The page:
In a study from the Center for Creative Leadership, it was discovered that a leader’s key to success is their ability to ask questions and create opportunities for others to ask questions. Effective leaders use the power of questions to influence others, encourage teamwork, foster creative thinking, empower team members, build relationships, and solve problems.
The practice of thinking more critically begins with learning to ask powerful questions that provoke reflection, get meaningful information and initiate action.
“We cannot solve our problems with the same level of thinking we used when we created them.” ~ Albert Einstein
Yet, over and over we do exactly that – solve problems with current thinking. Round and round, we go and we wonder why we don’t get the results we want in our business or personal lives.
In his book, Thinking for a Change, John Maxwell indicates that the difference between successful people and unsuccessful people is how they think. How skilled is your thinking? How skilled are you at helping other people think? Do you encourage the kind of thinking that Maxwell suggests will increase your odds for success?
- Are you thinking beyond yourself and your world to see the big picture?
- Are you focused or are you distracted and full of mental clutter?
- Are you willing to step outside the box and get creative?
- Are you using realistic thinking to build a strong foundation?
- Are you creating strategic action plans that increase future potential?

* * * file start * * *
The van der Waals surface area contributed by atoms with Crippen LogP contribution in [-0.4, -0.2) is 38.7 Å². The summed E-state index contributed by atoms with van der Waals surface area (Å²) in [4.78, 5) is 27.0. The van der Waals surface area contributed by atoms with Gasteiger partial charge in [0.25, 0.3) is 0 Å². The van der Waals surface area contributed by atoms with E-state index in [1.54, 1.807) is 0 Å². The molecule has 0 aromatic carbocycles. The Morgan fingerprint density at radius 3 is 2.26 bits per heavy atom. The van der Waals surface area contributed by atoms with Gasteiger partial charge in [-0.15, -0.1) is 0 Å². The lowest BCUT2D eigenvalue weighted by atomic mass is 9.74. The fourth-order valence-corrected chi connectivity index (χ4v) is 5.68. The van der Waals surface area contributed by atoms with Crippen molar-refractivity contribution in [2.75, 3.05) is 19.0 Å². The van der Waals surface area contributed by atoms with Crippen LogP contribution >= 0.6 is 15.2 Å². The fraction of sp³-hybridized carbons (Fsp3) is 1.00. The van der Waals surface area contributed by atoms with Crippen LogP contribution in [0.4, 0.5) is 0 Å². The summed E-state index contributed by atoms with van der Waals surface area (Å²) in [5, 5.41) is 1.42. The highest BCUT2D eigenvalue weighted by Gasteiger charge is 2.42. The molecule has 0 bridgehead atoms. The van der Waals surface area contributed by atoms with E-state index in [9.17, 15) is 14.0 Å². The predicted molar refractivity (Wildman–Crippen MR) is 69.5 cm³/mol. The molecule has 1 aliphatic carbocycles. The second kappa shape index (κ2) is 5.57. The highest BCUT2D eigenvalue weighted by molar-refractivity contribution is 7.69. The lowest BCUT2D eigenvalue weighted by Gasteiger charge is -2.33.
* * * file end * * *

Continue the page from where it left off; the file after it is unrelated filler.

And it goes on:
- Are you seeing problems or looking for possibilities?
- Are you gaining a true perspective by reflecting on the past?
- Are you questioning the acceptance of popular trends to achieve uncommon results?
- Are you encouraging collaboration to attain compounding results?
- Are you looking for ways to add value to others?
- Are you focused on results to enjoy the return of bottom line thinking?
Believe it or not, it isn’t luck, education, or smartness that leads to greater influence and success. I am sure you know someone born into a privileged lifestyle but has not achieved meaningful personal success, or someone who has a great education behind them but is not using it to their full potential.
And then there are those really smart people … they may be brilliant subject matter experts, but they may lack the ability to think from a larger perspective.
Critical thinking can be traced back to the time of Socrates, who used the process of asking and answering questions to illuminate ideas.
Today it shows up through coaching and facilitation skills. When conducting meetings or presenting principles and ideas to others, take a moment and evaluate your approach.
- Are you unconsciously mind dumping everything you know in your allotted time?
- Or, are you taking the time to help others develop conclusions and their own thought?
- What will the difference be to your results if you changed your approach and encouraged various ways of thinking, problem solving, and formulation of new ideas?
Consider the benefits of helping others develop their critical thinking skills. When you change your thinking, you can and will improve your influence and change your results. Or, as the late Wayne Dyer said, “When you change the way you look at things, the things you look at change.”